n. A computing model in which information technology is pervasively and seamlessly integrated into the objects and activities that people use in their daily lives.
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My desk is a mess of both electronics and paper, and I spend days poring over magazines, staring at websites and digging around in info of all sorts. It probably explains why I get unfeasibly interested in projects which bring the virtual to the physical (or vice versa). Sometimes they're called ubicomp and sometimes they're just fun.
—Bobbie Johnson, “Hacking the physical and the digital,” Guardian Unlimited, January 21, 2009
In our ubicomp (ubiquitous computing) future, cities and their inhabitants will be dotted with sensors and radio relays. The data from those devices will bombard each of us with more of the sights, sounds, smells, and vibrations we are trying to get away from. Isn't rush hour on the Green Line quite enough?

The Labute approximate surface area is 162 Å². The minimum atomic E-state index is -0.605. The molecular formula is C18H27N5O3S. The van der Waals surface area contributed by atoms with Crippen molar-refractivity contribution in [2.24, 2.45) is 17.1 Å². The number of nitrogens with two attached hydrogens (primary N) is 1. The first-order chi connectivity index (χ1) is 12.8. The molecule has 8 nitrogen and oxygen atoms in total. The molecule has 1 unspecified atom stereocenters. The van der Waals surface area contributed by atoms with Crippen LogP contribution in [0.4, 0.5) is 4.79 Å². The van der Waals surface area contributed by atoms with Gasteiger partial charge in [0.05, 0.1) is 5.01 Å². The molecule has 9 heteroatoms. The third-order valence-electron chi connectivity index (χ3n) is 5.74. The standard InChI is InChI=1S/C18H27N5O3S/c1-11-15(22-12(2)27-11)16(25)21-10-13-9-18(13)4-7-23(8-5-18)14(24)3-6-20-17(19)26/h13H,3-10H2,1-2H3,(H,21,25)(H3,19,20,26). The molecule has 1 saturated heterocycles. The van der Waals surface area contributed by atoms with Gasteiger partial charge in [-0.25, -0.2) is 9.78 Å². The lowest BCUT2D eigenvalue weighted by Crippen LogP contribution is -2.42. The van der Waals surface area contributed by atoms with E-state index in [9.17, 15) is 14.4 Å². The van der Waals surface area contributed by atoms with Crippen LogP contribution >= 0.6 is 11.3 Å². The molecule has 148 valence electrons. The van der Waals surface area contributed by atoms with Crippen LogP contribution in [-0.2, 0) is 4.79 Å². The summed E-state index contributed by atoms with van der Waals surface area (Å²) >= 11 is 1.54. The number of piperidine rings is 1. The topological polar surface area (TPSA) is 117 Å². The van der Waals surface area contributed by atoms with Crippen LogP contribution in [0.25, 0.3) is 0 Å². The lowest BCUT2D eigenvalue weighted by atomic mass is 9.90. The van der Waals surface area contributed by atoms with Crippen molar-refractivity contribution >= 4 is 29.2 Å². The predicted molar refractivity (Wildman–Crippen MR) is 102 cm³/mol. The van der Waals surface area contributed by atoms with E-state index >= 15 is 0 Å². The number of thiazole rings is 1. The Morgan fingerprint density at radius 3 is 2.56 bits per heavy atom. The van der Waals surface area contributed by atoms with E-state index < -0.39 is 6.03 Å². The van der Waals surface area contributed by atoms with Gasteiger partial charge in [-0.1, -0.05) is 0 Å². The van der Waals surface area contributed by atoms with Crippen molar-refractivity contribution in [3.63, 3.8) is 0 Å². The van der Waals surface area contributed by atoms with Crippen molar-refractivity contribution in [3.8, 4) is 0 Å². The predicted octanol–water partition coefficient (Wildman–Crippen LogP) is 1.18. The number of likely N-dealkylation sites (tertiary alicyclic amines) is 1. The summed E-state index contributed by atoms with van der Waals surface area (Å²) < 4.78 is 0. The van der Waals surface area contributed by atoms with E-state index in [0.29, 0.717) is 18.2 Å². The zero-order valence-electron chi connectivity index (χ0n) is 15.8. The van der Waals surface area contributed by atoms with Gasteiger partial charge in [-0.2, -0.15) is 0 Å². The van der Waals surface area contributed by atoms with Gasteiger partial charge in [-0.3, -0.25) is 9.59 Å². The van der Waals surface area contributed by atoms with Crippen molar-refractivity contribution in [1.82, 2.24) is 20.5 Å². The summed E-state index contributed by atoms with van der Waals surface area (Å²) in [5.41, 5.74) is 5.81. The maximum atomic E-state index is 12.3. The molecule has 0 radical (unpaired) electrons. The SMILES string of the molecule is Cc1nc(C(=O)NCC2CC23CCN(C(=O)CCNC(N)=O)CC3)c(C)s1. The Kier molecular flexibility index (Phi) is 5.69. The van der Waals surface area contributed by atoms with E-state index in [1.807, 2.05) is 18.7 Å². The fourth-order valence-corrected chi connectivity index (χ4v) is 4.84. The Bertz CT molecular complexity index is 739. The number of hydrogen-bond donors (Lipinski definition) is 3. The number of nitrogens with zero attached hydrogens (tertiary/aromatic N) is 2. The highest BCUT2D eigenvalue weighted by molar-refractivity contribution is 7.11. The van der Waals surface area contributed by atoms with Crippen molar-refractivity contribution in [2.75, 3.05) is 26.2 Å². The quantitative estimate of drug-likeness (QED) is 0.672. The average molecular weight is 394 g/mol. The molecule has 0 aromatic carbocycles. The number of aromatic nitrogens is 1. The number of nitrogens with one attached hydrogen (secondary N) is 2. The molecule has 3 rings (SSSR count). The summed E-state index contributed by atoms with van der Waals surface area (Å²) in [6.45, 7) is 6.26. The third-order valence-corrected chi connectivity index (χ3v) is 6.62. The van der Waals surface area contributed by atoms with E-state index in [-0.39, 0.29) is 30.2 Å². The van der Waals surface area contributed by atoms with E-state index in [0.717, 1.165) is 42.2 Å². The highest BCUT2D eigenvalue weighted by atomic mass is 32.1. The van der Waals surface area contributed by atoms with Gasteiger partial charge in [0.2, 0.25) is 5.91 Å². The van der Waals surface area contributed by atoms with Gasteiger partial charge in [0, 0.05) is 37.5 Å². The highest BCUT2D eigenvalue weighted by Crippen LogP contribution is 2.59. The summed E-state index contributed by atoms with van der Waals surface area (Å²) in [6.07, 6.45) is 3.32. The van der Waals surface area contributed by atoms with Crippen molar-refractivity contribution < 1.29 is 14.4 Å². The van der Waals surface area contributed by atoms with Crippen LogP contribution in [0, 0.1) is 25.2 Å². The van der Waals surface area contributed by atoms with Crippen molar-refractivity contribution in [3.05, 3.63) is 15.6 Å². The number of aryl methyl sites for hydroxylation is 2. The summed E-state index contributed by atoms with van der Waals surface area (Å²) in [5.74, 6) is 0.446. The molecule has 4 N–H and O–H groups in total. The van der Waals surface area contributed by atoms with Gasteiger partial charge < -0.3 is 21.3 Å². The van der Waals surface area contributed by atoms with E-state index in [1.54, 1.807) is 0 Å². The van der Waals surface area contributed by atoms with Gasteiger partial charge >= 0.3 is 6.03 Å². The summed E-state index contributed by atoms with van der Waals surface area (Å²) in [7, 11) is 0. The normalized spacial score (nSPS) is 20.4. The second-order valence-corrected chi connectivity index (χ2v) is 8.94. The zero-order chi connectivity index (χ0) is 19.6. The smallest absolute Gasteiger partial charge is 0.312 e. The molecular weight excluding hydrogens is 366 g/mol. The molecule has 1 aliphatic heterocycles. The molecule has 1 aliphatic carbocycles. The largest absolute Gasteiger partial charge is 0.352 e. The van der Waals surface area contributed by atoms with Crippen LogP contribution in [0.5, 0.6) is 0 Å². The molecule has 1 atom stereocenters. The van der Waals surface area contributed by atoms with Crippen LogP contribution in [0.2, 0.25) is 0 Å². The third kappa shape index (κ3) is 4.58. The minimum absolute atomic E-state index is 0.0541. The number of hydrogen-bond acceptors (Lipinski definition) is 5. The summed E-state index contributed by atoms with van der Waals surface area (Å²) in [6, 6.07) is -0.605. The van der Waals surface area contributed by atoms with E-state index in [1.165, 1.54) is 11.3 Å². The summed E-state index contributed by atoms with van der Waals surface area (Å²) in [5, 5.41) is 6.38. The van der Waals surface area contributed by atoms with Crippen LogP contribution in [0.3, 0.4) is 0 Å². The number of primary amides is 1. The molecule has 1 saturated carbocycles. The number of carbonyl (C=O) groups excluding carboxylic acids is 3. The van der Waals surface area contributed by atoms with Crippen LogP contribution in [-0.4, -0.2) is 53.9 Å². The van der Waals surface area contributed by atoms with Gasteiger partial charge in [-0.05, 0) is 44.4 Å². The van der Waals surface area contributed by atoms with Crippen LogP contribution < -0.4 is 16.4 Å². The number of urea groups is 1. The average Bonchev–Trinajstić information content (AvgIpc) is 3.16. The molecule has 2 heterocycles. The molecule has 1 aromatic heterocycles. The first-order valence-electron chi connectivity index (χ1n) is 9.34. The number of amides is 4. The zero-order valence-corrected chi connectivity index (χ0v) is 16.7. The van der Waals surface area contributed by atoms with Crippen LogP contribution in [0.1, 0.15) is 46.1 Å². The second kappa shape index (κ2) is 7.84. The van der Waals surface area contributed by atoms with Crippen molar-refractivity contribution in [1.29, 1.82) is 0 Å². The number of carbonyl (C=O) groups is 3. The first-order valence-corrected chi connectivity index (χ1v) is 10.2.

—Mark Baard, “Personal tech,” The Boston Globe, January 14, 2008
1993 (earliest)
Rochester, N.Y., becomes a high-tech paradise this week with the opening of Montage '93, the International Festival of the Image. The celebration offers attendees a glimpse of the latest in virtual reality and computer graphics. One hot topic will be ubiquitous computing, or "Ubi-Comp."
—“Welcome to the next level,” InformationWeek, July 26, 1993
The idea of integrating computers seamlessly into the world at large runs counter to a number of present-day trends. "Ubiquitous computing" in this context does not just mean computers that can be carried to the beach, jungle or airport.
—Mark Weiser, “The Computer for the 21st Century” (PDF), Scientific American, September 01, 1991